Ladies and gentlemen,
The Plurinational State of Bolivia is one of Russia’s priority partners in Latin America and the Caribbean. Our relations have become visibly closer over the last few months. The heads of state have had three telephone conversations. The talks were substantial and dedicated to the further development of our bilateral ties and the coordination of our international positions.
We communicated with Mr Minister over the phone this summer and a personal meeting took place in New York on the sidelines of the UN General Assembly in September when I had the honour of meeting with President of Bolivia Luis Arce.
Following up on these contacts, we inventoried our bilateral projects today. We pointed out the positive dynamics in Russian-Bolivian cooperation, as agreed by our presidents. We welcomed the invigoration of inter-parliamentary exchanges and contacts between relevant ministries and agencies. We agreed on joint efforts to bring our collaboration to a new level.
We have a shared interest in increasing and diversifying trade and in implementing major investment projects. For this purpose, we have arranged to more actively use the potential of the Intergovernmental Russian-Bolivian Commission for Trade, Economic, Scientific and Technological Cooperation, whose next meeting will be held in Bolivia before the end of this year.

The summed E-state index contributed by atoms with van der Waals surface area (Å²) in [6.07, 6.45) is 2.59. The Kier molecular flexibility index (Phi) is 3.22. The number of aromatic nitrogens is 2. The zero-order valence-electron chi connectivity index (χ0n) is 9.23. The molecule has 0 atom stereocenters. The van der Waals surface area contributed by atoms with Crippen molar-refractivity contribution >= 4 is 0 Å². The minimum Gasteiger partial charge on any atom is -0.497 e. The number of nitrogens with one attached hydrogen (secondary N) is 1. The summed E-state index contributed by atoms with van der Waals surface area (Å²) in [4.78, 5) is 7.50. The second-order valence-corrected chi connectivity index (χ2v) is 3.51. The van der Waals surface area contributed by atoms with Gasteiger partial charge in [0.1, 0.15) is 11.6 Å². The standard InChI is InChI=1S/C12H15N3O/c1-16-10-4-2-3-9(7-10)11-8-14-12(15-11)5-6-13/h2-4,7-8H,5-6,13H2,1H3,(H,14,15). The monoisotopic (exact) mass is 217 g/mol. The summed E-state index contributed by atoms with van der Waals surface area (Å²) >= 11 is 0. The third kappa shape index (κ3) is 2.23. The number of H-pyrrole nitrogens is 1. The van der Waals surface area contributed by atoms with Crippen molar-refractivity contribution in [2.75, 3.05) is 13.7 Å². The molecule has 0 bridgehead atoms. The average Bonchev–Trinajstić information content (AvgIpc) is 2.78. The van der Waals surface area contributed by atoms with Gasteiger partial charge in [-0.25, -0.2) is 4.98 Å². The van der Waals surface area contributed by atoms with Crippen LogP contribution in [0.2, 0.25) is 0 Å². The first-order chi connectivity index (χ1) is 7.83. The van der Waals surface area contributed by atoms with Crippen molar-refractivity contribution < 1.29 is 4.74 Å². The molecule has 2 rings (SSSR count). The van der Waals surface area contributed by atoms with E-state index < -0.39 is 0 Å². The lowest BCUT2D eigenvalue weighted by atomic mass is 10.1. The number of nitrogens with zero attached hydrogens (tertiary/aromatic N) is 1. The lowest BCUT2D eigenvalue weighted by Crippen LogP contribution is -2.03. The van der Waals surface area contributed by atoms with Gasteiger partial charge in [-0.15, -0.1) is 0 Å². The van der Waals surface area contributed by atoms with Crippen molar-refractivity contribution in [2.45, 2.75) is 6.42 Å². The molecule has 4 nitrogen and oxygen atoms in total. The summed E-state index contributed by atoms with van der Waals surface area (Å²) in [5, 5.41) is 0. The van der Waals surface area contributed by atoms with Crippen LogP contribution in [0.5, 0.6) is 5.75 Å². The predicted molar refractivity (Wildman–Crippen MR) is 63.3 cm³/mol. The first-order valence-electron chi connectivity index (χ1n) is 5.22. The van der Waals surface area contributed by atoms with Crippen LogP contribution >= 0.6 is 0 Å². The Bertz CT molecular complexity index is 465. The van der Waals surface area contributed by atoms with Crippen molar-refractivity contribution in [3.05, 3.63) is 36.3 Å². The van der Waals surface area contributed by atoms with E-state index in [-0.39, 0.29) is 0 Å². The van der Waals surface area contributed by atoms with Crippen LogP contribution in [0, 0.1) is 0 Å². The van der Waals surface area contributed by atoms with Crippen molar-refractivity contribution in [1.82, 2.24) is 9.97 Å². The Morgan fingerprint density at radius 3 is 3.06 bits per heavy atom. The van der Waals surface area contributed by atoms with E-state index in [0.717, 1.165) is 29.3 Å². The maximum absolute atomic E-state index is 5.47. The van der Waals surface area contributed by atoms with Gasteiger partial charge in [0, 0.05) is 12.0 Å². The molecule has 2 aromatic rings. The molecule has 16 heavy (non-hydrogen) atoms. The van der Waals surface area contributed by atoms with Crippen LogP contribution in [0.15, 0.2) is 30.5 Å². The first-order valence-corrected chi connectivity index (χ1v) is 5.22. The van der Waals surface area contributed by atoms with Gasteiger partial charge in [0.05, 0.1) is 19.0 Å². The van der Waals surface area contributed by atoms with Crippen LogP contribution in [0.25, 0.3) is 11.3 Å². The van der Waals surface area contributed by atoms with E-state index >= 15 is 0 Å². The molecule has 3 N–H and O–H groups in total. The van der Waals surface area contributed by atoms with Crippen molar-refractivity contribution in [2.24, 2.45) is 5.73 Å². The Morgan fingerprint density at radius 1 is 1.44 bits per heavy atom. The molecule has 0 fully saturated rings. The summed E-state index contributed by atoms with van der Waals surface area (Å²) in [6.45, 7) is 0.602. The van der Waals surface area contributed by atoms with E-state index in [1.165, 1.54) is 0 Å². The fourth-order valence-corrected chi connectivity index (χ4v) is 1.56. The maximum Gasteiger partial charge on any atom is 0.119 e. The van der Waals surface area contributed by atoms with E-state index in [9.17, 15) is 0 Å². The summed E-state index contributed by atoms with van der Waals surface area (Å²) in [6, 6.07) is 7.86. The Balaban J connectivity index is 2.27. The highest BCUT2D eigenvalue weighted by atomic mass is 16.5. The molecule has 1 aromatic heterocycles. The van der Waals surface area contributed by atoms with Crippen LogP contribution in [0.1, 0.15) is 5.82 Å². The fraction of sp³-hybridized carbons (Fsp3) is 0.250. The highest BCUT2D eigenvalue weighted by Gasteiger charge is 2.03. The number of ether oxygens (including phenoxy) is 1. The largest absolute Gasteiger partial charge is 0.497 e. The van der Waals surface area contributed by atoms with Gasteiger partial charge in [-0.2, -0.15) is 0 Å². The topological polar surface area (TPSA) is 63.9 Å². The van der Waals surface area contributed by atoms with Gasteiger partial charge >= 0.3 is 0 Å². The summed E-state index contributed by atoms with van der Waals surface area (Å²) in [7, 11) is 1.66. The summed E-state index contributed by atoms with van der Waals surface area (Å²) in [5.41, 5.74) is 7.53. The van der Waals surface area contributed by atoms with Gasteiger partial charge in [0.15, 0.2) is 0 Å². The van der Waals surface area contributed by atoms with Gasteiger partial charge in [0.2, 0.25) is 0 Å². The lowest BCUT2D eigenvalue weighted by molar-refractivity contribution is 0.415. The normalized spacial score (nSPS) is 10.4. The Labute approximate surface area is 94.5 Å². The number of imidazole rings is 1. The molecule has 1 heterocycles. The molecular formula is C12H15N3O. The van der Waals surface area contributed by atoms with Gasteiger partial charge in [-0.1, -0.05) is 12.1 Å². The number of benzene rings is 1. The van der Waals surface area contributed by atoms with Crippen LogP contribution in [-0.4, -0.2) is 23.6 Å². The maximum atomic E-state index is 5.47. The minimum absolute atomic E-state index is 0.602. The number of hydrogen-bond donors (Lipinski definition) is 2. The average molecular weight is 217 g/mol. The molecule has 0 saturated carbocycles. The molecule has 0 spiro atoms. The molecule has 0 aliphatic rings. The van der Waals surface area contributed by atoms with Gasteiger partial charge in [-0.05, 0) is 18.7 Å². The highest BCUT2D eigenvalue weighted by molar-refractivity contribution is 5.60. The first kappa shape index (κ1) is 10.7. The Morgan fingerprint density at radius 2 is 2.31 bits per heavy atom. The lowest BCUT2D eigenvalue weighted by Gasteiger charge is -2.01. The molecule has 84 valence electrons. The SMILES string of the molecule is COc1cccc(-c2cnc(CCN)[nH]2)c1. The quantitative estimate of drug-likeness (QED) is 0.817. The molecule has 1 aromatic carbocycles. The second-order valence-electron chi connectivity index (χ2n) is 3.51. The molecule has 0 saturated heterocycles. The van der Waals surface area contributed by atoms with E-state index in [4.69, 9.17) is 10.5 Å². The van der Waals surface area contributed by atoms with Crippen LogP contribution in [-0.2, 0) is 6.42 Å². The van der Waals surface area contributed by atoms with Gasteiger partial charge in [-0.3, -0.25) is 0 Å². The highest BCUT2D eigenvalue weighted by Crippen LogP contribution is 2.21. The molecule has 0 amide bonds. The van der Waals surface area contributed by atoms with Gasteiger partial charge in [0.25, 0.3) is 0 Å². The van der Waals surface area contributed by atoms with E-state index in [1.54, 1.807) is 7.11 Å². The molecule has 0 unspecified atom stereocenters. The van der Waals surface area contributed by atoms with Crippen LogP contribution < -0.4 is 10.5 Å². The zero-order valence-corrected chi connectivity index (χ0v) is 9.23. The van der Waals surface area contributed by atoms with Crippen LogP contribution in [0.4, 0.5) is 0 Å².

Energy offers many opportunities for expanding cooperation. Gazprom has been developing Bolivia’s Incahuasi gas and condensate field for years and is working on other projects of mutually beneficial collaboration in the hydrocarbons area. The Rosatom State Corporation is building the Centre for Nuclear Technology Research in El Alto, Bolivia, a unique project for Latin America and the Caribbean.
In addition, Rosatom proposed a number of other spheres of cooperation in the peaceful use of nuclear energy for medical, industrial, agricultural and other purposes.
Russian Railways, Power Machines and other Russian companies are working in Bolivia and are also considering other mutually beneficial projects with their Bolivian partners.
The promising spheres of cooperation include industry, pharmaceuticals, infrastructure, medical equipment and aircraft technology. We have agreed to facilitate the development of direct contacts between our two countries’ business communities and to provide all-round assistance to them.